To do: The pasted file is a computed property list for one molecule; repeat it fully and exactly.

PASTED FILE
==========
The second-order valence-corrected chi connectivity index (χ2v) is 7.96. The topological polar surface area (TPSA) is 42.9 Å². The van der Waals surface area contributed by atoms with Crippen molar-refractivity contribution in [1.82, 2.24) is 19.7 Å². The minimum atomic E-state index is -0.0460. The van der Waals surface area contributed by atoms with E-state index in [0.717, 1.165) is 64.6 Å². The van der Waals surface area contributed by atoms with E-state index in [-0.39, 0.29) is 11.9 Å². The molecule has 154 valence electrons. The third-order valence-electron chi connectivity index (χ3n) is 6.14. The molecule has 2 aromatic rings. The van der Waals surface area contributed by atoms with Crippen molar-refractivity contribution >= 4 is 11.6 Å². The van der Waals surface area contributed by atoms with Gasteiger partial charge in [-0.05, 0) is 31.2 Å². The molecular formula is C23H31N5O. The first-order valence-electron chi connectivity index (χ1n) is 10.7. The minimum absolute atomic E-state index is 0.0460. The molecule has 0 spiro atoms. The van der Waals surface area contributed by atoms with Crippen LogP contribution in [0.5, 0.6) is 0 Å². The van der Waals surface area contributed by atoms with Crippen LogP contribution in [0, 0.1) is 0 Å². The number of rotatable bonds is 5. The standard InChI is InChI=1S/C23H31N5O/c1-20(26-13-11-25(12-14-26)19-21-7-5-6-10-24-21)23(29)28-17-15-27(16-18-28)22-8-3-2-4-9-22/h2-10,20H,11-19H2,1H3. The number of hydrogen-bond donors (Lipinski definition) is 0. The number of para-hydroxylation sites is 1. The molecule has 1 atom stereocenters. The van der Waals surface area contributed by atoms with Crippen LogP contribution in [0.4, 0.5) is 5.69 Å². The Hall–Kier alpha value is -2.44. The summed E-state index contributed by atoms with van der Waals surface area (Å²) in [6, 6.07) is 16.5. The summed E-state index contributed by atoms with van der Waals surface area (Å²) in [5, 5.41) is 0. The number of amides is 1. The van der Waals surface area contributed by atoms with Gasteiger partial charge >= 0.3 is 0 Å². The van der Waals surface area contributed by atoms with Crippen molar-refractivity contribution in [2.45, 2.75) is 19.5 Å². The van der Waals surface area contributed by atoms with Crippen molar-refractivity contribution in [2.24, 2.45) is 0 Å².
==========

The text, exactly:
The second-order valence-corrected chi connectivity index (χ2v) is 7.96. The topological polar surface area (TPSA) is 42.9 Å². The van der Waals surface area contributed by atoms with Crippen molar-refractivity contribution in [1.82, 2.24) is 19.7 Å². The minimum atomic E-state index is -0.0460. The van der Waals surface area contributed by atoms with E-state index in [0.717, 1.165) is 64.6 Å². The van der Waals surface area contributed by atoms with E-state index in [-0.39, 0.29) is 11.9 Å². The molecule has 154 valence electrons. The third-order valence-electron chi connectivity index (χ3n) is 6.14. The molecule has 2 aromatic rings. The van der Waals surface area contributed by atoms with Crippen molar-refractivity contribution >= 4 is 11.6 Å². The van der Waals surface area contributed by atoms with Gasteiger partial charge in [-0.05, 0) is 31.2 Å². The molecular formula is C23H31N5O. The first-order valence-electron chi connectivity index (χ1n) is 10.7. The minimum absolute atomic E-state index is 0.0460. The molecule has 0 spiro atoms. The van der Waals surface area contributed by atoms with Crippen LogP contribution in [0.5, 0.6) is 0 Å². The van der Waals surface area contributed by atoms with Crippen LogP contribution in [0, 0.1) is 0 Å². The number of rotatable bonds is 5. The standard InChI is InChI=1S/C23H31N5O/c1-20(26-13-11-25(12-14-26)19-21-7-5-6-10-24-21)23(29)28-17-15-27(16-18-28)22-8-3-2-4-9-22/h2-10,20H,11-19H2,1H3. The number of hydrogen-bond donors (Lipinski definition) is 0. The number of para-hydroxylation sites is 1. The molecule has 1 atom stereocenters. The van der Waals surface area contributed by atoms with Crippen LogP contribution in [0.4, 0.5) is 5.69 Å². The Hall–Kier alpha value is -2.44. The summed E-state index contributed by atoms with van der Waals surface area (Å²) in [6, 6.07) is 16.5. The summed E-state index contributed by atoms with van der Waals surface area (Å²) in [5, 5.41) is 0. The number of amides is 1. The van der Waals surface area contributed by atoms with Gasteiger partial charge >= 0.3 is 0 Å². The van der Waals surface area contributed by atoms with Crippen molar-refractivity contribution in [2.45, 2.75) is 19.5 Å². The van der Waals surface area contributed by atoms with Crippen molar-refractivity contribution in [2.24, 2.45) is 0 Å².